When first published in 1995, Stuck Rubber Baby accrued near universal acclaim. Comparisons were made with the best English language graphic novels, and not considered exaggeration, yet it’s drifted in and out of print. Maus and Watchmen still regularly top all-time best lists while Stuck Rubber Baby is absent. Perhaps a 25th anniversary edition with additional contextualising and background material will reinstate its reputation.

In the years since 1995 the world hasn’t been flooded with better semi-autobiographical coming of age graphic novels. There’s a case to be made for Epileptic or Fun Home, but Stuck Rubber Baby is every bit their equal despite the content not being one person’s experience. In his afterword Howard Cruse identifies Stuck Rubber Baby as fiction, while noting that anecdotes and incidents are informed by both his own experiences, particularly growing up in early 1960s Alabama, and those of friends.

The narrative voice is the middle-aged Toland Polk, now relatively content in a same sex relationship, reflecting on his formative years in the fictional Southern town of Clayfield. The narrator doesn’t spare his younger incarnation, laying bare self-obsession in the face of other people’s personal problems and the world’s wider issues. Polk is a confused teenager who gradually accepts he’s gay after a period of fighting it in order to conform. This strand alone is heartwarming and heartbreaking, but what elevates his story is linking it to the period’s growing social awareness and civil unrest.

The younger Polk is a passive character, perhaps not disengaged as Alison Bechdel would have it in her introduction to an earlier edition, but not one to place his head above the parapet either. He realises he’s gay very early on, but denies and represses this to maintain a distance from the problems it will bring. As with many, it takes a specific personal tragedy to awaken him and force the realisation that he has to accept who he is, and he has to commit to change.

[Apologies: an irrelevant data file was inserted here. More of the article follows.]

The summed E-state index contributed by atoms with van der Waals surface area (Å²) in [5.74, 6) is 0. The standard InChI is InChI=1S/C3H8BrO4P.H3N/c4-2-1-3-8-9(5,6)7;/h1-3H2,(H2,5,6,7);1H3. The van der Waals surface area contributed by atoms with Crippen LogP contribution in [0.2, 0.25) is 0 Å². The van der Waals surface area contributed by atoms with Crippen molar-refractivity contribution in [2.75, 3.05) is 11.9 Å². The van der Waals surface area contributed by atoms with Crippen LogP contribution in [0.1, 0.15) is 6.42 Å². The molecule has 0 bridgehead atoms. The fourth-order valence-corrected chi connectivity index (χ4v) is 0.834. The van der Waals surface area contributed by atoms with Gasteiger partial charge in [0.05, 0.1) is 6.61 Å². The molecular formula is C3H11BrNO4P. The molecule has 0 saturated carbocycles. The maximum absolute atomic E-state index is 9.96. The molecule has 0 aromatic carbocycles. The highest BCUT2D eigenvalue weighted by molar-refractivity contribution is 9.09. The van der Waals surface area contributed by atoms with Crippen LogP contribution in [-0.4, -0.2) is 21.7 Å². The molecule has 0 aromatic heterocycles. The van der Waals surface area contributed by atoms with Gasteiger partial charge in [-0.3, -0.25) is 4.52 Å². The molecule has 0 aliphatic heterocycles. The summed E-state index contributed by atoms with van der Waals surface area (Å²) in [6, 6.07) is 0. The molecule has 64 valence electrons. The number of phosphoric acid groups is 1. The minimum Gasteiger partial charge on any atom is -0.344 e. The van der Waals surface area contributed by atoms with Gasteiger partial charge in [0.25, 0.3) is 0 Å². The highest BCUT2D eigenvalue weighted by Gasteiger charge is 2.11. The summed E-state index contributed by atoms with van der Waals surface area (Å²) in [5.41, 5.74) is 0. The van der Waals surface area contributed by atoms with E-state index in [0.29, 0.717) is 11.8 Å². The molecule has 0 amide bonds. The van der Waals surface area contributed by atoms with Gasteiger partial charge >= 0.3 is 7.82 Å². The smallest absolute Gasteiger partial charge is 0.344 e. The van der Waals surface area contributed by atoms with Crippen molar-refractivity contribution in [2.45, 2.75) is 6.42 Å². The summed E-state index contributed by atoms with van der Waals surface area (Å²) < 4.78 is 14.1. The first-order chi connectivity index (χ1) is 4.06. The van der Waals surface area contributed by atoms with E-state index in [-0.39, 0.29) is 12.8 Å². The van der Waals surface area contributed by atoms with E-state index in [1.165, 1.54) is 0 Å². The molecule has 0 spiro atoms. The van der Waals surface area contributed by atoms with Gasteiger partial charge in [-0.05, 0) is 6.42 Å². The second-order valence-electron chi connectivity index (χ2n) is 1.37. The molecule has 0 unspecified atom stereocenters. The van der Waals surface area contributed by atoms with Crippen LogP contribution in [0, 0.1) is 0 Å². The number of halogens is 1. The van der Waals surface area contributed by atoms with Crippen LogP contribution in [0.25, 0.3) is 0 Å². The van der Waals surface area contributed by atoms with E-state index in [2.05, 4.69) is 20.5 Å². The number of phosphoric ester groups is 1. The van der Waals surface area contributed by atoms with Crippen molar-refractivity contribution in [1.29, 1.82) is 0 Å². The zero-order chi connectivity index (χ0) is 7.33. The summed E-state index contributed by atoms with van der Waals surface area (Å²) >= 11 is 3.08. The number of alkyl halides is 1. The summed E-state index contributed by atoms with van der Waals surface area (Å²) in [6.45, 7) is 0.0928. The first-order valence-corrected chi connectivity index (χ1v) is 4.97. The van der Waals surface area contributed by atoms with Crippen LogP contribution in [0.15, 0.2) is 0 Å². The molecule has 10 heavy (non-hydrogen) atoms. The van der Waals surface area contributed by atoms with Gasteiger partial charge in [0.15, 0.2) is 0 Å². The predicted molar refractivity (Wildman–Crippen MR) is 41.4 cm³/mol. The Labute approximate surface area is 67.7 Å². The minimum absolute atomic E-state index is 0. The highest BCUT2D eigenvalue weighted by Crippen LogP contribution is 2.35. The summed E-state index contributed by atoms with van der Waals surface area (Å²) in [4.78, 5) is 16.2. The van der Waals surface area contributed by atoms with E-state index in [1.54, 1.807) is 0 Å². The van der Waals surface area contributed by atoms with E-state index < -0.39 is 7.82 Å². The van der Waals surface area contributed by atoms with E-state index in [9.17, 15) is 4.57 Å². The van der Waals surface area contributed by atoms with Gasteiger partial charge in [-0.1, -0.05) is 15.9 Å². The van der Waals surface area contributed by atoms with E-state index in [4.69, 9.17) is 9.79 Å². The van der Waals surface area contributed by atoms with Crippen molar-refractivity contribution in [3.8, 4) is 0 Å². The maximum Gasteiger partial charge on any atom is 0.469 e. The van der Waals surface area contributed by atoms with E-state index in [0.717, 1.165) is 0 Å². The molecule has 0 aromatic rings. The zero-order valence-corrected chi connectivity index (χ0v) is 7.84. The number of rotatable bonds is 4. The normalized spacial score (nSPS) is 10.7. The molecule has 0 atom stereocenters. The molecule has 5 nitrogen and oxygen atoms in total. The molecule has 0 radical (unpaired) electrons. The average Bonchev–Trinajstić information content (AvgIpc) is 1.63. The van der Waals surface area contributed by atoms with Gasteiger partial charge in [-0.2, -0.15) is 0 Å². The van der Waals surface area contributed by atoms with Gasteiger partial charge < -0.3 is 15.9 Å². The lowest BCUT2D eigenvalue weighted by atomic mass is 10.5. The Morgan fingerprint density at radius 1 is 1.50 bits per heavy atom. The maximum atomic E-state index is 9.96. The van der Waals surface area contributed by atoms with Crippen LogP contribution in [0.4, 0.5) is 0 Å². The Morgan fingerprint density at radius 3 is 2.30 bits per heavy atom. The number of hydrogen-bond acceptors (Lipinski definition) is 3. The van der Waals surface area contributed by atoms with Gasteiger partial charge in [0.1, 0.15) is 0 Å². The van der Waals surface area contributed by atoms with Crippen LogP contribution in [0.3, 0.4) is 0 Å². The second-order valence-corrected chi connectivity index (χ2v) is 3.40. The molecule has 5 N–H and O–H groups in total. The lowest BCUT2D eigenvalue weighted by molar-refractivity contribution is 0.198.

While Polk is the focus, Cruse supplies a dense narrative, and many other cast members progress to a level of personal or civil understanding. This isn’t a hectoring process, but one of characters coming to terms with what they previously denied in a manner that never seems forced. The less sympathetic creations are those with bigoted views, but despite these being anathema to Cruse, if they have a significant part to play he never reduces them to caricature. This is key to why Stuck Rubber Baby is so compelling. Most cast members are inextricably linked to social issues, but were these all stripped out the remains would present a well-rounded and largely likeable, if flawed, set of characters.

Integral to this is Cruse’s art, which is as dense and detailed as his plot. He presents his story in an atmospheric deeply cross-hatched style, almost stippling the cast to death as the light plays off their features. He portrays people with chins on a Judge Dredd scale, but the compelling story absorbs that eccentricity. There are also interesting experiments: jagged layouts indicating conflict, and visually impressive panels presenting imagined scenes.

Is this all just preaching to the converted? One would hope not. While there’s been significant progress, for many teenagers affirming sexual orientation remains problematical due to parental, community or religious attitudes. It’s surely not possible to read Stuck Rubber Baby without considering the backdrop, and even the reader believing themselves informed and enlightened will discover something to ponder.